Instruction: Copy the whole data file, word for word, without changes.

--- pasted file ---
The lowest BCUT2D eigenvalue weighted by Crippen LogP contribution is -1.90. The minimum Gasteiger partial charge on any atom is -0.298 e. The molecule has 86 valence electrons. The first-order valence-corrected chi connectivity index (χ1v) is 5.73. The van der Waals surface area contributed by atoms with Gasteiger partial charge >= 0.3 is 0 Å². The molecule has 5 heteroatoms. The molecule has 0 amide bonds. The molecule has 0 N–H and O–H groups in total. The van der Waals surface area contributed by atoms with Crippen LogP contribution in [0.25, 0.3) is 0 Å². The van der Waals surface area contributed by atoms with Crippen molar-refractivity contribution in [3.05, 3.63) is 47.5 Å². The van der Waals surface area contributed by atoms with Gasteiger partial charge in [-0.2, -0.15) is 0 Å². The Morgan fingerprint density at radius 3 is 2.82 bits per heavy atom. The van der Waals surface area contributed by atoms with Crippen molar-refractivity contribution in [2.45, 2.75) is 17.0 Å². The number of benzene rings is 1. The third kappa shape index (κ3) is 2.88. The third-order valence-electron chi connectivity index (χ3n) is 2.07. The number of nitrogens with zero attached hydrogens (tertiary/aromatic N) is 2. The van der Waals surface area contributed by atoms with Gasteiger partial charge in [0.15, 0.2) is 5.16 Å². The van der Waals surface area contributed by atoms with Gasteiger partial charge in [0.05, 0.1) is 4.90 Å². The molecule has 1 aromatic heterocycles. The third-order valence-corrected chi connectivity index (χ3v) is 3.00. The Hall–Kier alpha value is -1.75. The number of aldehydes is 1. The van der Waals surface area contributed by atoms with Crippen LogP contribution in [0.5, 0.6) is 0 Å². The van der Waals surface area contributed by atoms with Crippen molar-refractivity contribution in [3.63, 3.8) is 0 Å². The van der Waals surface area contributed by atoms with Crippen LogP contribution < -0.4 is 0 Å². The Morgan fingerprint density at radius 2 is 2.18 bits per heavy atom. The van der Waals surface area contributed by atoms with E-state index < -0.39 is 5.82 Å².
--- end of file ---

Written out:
The lowest BCUT2D eigenvalue weighted by Crippen LogP contribution is -1.90. The minimum Gasteiger partial charge on any atom is -0.298 e. The molecule has 86 valence electrons. The first-order valence-corrected chi connectivity index (χ1v) is 5.73. The van der Waals surface area contributed by atoms with Gasteiger partial charge >= 0.3 is 0 Å². The molecule has 5 heteroatoms. The molecule has 0 amide bonds. The molecule has 0 N–H and O–H groups in total. The van der Waals surface area contributed by atoms with Crippen LogP contribution in [0.25, 0.3) is 0 Å². The van der Waals surface area contributed by atoms with Crippen molar-refractivity contribution in [3.05, 3.63) is 47.5 Å². The van der Waals surface area contributed by atoms with Gasteiger partial charge in [-0.2, -0.15) is 0 Å². The Morgan fingerprint density at radius 3 is 2.82 bits per heavy atom. The van der Waals surface area contributed by atoms with Crippen molar-refractivity contribution in [2.45, 2.75) is 17.0 Å². The number of benzene rings is 1. The third kappa shape index (κ3) is 2.88. The third-order valence-electron chi connectivity index (χ3n) is 2.07. The number of nitrogens with zero attached hydrogens (tertiary/aromatic N) is 2. The van der Waals surface area contributed by atoms with Gasteiger partial charge in [0.15, 0.2) is 5.16 Å². The van der Waals surface area contributed by atoms with Gasteiger partial charge in [0.05, 0.1) is 4.90 Å². The molecule has 1 aromatic heterocycles. The third-order valence-corrected chi connectivity index (χ3v) is 3.00. The Hall–Kier alpha value is -1.75. The number of aldehydes is 1. The van der Waals surface area contributed by atoms with Crippen LogP contribution in [0.5, 0.6) is 0 Å². The van der Waals surface area contributed by atoms with Crippen molar-refractivity contribution in [3.63, 3.8) is 0 Å². The van der Waals surface area contributed by atoms with Crippen LogP contribution < -0.4 is 0 Å². The Morgan fingerprint density at radius 2 is 2.18 bits per heavy atom. The van der Waals surface area contributed by atoms with E-state index < -0.39 is 5.82 Å².